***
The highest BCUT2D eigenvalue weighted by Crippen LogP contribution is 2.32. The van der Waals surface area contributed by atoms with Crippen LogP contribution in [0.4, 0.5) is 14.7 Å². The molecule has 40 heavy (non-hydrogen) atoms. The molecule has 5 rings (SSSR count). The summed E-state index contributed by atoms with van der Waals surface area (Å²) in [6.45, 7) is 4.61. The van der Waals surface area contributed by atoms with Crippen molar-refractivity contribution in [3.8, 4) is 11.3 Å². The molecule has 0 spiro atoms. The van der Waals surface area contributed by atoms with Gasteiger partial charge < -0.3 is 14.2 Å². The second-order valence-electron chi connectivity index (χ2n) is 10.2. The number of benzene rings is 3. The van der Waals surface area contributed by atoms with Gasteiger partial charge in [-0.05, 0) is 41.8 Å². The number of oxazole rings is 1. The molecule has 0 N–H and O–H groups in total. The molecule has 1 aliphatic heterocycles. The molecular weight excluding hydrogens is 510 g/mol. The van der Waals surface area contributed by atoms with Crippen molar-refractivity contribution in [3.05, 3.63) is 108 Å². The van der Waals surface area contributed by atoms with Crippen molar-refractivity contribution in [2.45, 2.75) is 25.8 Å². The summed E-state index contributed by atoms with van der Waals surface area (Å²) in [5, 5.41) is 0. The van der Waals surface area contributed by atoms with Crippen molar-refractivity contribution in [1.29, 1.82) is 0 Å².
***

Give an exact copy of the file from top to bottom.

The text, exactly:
The highest BCUT2D eigenvalue weighted by Crippen LogP contribution is 2.32. The van der Waals surface area contributed by atoms with Crippen LogP contribution in [0.4, 0.5) is 14.7 Å². The molecule has 40 heavy (non-hydrogen) atoms. The molecule has 5 rings (SSSR count). The summed E-state index contributed by atoms with van der Waals surface area (Å²) in [6.45, 7) is 4.61. The van der Waals surface area contributed by atoms with Crippen molar-refractivity contribution in [3.8, 4) is 11.3 Å². The molecule has 0 spiro atoms. The van der Waals surface area contributed by atoms with Gasteiger partial charge < -0.3 is 14.2 Å². The second-order valence-electron chi connectivity index (χ2n) is 10.2. The number of benzene rings is 3. The van der Waals surface area contributed by atoms with Gasteiger partial charge in [-0.05, 0) is 41.8 Å². The number of oxazole rings is 1. The molecule has 0 N–H and O–H groups in total. The molecule has 1 aliphatic heterocycles. The molecular weight excluding hydrogens is 510 g/mol. The van der Waals surface area contributed by atoms with Crippen molar-refractivity contribution in [3.05, 3.63) is 108 Å². The van der Waals surface area contributed by atoms with Crippen molar-refractivity contribution in [2.45, 2.75) is 25.8 Å². The summed E-state index contributed by atoms with van der Waals surface area (Å²) in [5, 5.41) is 0. The van der Waals surface area contributed by atoms with Crippen molar-refractivity contribution in [1.29, 1.82) is 0 Å².